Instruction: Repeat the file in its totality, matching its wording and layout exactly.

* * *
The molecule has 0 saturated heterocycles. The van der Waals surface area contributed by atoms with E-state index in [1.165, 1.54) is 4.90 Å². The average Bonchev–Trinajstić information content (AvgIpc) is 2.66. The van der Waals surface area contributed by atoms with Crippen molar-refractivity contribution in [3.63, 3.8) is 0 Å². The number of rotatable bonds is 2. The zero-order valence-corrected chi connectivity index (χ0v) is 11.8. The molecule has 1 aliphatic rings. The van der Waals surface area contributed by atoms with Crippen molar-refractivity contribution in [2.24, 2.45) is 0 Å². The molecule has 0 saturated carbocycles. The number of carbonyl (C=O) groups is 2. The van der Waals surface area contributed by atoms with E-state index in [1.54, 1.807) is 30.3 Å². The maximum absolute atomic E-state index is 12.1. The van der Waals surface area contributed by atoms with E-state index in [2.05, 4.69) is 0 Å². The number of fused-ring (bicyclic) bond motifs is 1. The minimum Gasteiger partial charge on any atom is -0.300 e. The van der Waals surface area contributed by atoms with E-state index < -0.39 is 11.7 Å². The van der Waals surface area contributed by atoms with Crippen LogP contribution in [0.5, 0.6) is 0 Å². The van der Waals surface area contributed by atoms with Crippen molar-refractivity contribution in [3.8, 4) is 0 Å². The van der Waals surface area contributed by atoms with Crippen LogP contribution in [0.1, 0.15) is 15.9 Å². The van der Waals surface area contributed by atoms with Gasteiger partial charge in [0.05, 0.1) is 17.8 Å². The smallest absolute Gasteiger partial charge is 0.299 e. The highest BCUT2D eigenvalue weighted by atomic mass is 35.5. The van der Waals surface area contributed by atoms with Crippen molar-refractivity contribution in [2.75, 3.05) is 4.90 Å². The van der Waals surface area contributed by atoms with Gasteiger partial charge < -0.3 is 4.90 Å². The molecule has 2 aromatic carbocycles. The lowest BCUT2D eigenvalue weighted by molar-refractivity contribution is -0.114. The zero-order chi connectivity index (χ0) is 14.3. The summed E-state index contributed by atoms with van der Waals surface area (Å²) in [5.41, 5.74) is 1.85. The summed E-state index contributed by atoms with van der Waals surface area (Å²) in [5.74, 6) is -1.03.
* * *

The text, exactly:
The molecule has 0 saturated heterocycles. The van der Waals surface area contributed by atoms with E-state index in [1.165, 1.54) is 4.90 Å². The average Bonchev–Trinajstić information content (AvgIpc) is 2.66. The van der Waals surface area contributed by atoms with Crippen molar-refractivity contribution in [3.63, 3.8) is 0 Å². The number of rotatable bonds is 2. The zero-order valence-corrected chi connectivity index (χ0v) is 11.8. The molecule has 1 aliphatic rings. The van der Waals surface area contributed by atoms with Crippen molar-refractivity contribution in [2.24, 2.45) is 0 Å². The molecule has 0 saturated carbocycles. The number of carbonyl (C=O) groups is 2. The van der Waals surface area contributed by atoms with E-state index in [1.54, 1.807) is 30.3 Å². The maximum absolute atomic E-state index is 12.1. The van der Waals surface area contributed by atoms with E-state index in [2.05, 4.69) is 0 Å². The number of fused-ring (bicyclic) bond motifs is 1. The minimum Gasteiger partial charge on any atom is -0.300 e. The van der Waals surface area contributed by atoms with E-state index < -0.39 is 11.7 Å². The van der Waals surface area contributed by atoms with Crippen LogP contribution in [0.5, 0.6) is 0 Å². The van der Waals surface area contributed by atoms with Crippen molar-refractivity contribution in [3.8, 4) is 0 Å². The van der Waals surface area contributed by atoms with Crippen LogP contribution in [0.1, 0.15) is 15.9 Å². The van der Waals surface area contributed by atoms with Gasteiger partial charge in [0.05, 0.1) is 17.8 Å². The smallest absolute Gasteiger partial charge is 0.299 e. The highest BCUT2D eigenvalue weighted by atomic mass is 35.5. The van der Waals surface area contributed by atoms with Crippen molar-refractivity contribution in [2.75, 3.05) is 4.90 Å². The van der Waals surface area contributed by atoms with Gasteiger partial charge < -0.3 is 4.90 Å². The molecule has 2 aromatic carbocycles. The lowest BCUT2D eigenvalue weighted by molar-refractivity contribution is -0.114. The zero-order chi connectivity index (χ0) is 14.3. The summed E-state index contributed by atoms with van der Waals surface area (Å²) in [5.41, 5.74) is 1.85. The summed E-state index contributed by atoms with van der Waals surface area (Å²) in [5.74, 6) is -1.03.